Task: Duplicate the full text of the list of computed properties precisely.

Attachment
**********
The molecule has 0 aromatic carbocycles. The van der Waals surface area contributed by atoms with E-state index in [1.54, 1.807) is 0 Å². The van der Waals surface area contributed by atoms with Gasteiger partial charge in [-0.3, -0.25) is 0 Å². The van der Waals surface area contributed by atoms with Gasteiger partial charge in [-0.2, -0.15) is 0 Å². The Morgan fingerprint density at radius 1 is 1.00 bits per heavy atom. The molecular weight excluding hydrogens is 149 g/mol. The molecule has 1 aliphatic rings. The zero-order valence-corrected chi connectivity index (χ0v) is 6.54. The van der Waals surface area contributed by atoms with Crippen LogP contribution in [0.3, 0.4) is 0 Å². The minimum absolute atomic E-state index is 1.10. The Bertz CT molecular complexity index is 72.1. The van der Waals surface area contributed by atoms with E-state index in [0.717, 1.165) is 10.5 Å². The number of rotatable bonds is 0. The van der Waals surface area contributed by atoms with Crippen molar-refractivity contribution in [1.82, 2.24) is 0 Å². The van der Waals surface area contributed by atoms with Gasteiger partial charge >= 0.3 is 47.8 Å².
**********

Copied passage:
The molecule has 0 aromatic carbocycles. The van der Waals surface area contributed by atoms with E-state index in [1.54, 1.807) is 0 Å². The van der Waals surface area contributed by atoms with Gasteiger partial charge in [-0.3, -0.25) is 0 Å². The van der Waals surface area contributed by atoms with Gasteiger partial charge in [-0.2, -0.15) is 0 Å². The Morgan fingerprint density at radius 1 is 1.00 bits per heavy atom. The molecular weight excluding hydrogens is 149 g/mol. The molecule has 1 aliphatic rings. The zero-order valence-corrected chi connectivity index (χ0v) is 6.54. The van der Waals surface area contributed by atoms with Crippen LogP contribution in [0.3, 0.4) is 0 Å². The minimum absolute atomic E-state index is 1.10. The Bertz CT molecular complexity index is 72.1. The van der Waals surface area contributed by atoms with E-state index in [0.717, 1.165) is 10.5 Å². The number of rotatable bonds is 0. The van der Waals surface area contributed by atoms with Crippen molar-refractivity contribution in [1.82, 2.24) is 0 Å². The van der Waals surface area contributed by atoms with Gasteiger partial charge >= 0.3 is 47.8 Å².